The academy--that is, the totality of the practicing and aspirant scholars involved in formal schooling--has two primary purposes: the dissemination and development of knowledge. Both are necessary, as knowledge is of no value if it is not shared, but without the development of knowledge, there ceases to be something which can be shared. It is therefore the duty of all scholars to work towards both ends--even if it is all too often the case that one is neglected in favor of the other.
I strive to perform both of the scholar's duties, to teach and to uncover more to be taught. It is a commonplace that the latter informs the former, that by doing research in the literary humanities I increase my own base of knowledge, which I can then pass on to my students. The type of knowledge gleaned, however, is not always of the expected sort, as I was reminded this morning.
As part of my work to develop new knowledge, I write papers (much as I ask my students to do). As part of my work to disseminate that knowledge, I try to get those papers published. That means that I have to send the paper out so that other people can read it and evaluate it for its form, its content, and a few other factors that vary by the publisher (again, much the same thing that I ask of my students, if on a slightly different scale). A bit more than a year ago, I sent out a paper; today, I got an email saying that the paper had been rejected.
Not "Fix this up and we'll take it," but more like "No, it's not getting published."
I was not entirely pleased to find in the email what I found (again, as is often the case with my students when they receive my comments). I have never excelled at accepting criticism gracefully, and, like many others, I do not like being told that something into which I put some effort does not suffice. How unfortunate, then, that the world little concerns itself with my likes and dislikes.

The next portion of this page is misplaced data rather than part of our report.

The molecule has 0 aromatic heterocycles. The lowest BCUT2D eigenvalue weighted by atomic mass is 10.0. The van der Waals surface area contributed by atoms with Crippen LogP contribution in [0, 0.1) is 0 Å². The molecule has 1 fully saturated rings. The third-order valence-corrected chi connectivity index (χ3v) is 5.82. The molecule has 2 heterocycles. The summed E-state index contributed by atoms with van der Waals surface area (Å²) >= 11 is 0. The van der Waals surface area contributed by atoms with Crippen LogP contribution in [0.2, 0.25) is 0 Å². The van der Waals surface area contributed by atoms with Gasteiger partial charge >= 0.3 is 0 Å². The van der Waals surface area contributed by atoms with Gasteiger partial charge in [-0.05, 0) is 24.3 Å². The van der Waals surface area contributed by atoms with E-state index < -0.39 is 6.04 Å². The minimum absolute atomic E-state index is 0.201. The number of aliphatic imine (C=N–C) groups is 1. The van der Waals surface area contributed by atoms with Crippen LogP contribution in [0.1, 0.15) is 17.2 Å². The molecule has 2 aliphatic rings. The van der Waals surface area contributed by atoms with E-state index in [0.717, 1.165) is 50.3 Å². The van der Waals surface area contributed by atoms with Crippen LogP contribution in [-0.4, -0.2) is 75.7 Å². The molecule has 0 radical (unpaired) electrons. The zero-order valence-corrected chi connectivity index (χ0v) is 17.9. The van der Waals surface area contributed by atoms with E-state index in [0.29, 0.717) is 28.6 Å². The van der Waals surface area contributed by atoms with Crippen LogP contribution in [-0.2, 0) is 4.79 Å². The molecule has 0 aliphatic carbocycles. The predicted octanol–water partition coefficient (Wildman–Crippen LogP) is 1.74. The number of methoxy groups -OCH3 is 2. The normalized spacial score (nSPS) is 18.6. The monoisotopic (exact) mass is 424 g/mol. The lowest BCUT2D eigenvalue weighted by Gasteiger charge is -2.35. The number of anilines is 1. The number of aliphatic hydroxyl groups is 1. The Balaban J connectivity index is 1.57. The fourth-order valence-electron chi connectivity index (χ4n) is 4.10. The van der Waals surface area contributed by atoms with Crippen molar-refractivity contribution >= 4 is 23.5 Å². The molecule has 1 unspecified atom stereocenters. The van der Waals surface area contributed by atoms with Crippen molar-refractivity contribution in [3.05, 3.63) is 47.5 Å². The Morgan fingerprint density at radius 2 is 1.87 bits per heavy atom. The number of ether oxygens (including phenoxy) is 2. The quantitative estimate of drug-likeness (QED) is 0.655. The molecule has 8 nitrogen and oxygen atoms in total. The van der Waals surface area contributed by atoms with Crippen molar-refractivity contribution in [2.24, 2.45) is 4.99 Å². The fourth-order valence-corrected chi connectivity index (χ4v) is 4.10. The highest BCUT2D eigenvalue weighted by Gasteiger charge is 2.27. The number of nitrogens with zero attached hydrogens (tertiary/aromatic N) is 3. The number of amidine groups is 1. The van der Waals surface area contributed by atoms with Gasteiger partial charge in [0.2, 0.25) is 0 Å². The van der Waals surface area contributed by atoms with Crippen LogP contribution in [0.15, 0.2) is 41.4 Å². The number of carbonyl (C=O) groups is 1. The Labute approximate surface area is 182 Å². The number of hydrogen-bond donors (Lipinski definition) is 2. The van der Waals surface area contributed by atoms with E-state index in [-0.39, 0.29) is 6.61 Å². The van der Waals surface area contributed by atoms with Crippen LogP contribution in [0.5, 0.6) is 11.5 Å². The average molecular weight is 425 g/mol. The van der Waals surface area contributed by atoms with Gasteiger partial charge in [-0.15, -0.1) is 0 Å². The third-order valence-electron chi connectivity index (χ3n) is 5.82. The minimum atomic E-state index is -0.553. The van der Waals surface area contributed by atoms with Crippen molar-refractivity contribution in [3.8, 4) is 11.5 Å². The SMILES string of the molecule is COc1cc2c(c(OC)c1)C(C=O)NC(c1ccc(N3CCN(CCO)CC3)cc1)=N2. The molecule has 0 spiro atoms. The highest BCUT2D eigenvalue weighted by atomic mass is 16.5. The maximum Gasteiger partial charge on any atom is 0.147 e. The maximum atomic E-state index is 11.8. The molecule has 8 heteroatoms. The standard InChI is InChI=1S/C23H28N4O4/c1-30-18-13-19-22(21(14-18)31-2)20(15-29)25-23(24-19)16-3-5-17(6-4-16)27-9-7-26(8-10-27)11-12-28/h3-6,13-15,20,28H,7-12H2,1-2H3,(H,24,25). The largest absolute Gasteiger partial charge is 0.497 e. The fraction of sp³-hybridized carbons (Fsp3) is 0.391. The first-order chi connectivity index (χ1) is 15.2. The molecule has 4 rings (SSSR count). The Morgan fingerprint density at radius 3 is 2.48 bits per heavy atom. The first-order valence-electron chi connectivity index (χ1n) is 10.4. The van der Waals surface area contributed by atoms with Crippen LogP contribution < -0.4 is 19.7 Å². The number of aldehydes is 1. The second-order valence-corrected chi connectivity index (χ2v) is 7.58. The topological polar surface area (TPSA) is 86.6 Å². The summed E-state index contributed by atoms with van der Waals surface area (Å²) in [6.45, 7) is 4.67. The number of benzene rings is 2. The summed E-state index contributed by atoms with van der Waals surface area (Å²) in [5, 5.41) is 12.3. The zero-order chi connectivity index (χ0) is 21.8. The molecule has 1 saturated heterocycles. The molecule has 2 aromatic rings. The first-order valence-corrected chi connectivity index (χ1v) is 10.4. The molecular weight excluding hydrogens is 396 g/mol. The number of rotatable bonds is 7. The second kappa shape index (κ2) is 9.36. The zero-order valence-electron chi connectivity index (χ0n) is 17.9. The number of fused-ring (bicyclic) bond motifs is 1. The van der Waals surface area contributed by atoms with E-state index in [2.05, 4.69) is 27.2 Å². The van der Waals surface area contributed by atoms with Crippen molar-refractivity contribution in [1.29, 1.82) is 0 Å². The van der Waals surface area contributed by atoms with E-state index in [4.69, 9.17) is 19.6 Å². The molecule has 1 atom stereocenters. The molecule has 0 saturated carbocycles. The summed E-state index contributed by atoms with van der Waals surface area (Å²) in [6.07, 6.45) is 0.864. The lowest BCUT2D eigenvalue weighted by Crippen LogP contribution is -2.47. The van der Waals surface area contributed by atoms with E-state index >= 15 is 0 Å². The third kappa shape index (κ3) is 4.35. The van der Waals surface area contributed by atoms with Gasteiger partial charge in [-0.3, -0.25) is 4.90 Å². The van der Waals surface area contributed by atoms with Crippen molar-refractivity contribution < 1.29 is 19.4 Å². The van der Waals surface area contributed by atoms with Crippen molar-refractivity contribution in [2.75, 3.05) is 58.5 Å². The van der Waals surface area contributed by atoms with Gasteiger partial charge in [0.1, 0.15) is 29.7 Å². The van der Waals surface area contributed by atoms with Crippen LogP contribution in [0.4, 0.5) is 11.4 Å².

After thinking on the email and the paper for a while, however, I was able to get far enough away from my initial emotional reaction to consider what the comments were actually saying. The first thing was that they were discussing the paper and not the writer; it was my work, not myself, that was being evaluated. Since it is the case that even the great ones err in the areas of their greatness, it is no shame to me that one individual effort was found lacking; it simply means that I must learn more and work harder. I can hope that my students can come to the same realization for their own efforts.
The second was a reminder of something that I tell my own students. For in the paper, I had performed a close reading of a particular poem. That is to say that I went through the poem, line by line, and laid out its features of rhythm, rhyme, and syntax. Doing so left me with several pages of details, which I gathered together in coherent prose, complete with appropriate citations, sound transitions, and all the adherence to the conventions of academic American English that could be asked. What I lacked was something to do with the detail. I got so caught up in picking out the small bits of information that I neglected to employ them for an end beyond themselves. Thus the paper was incomplete despite its merits and despite butting right up against the maximum acceptable word count, so that it deserved the evaluation it received.
My knowledge developed as a result of my writing and submitting the paper. I do have a much better understanding of the features of the poem about which I wrote, which is good. Better, though, is that I have something teachable (even while I am on leave): at times, a solid, well executed effort just is not enough to meet the requirements of a given task. That does not mean, however, that no good comes of the effort, and it does not mean that the person who makes the effort is of no value. It just means that the person has not succeeded...yet.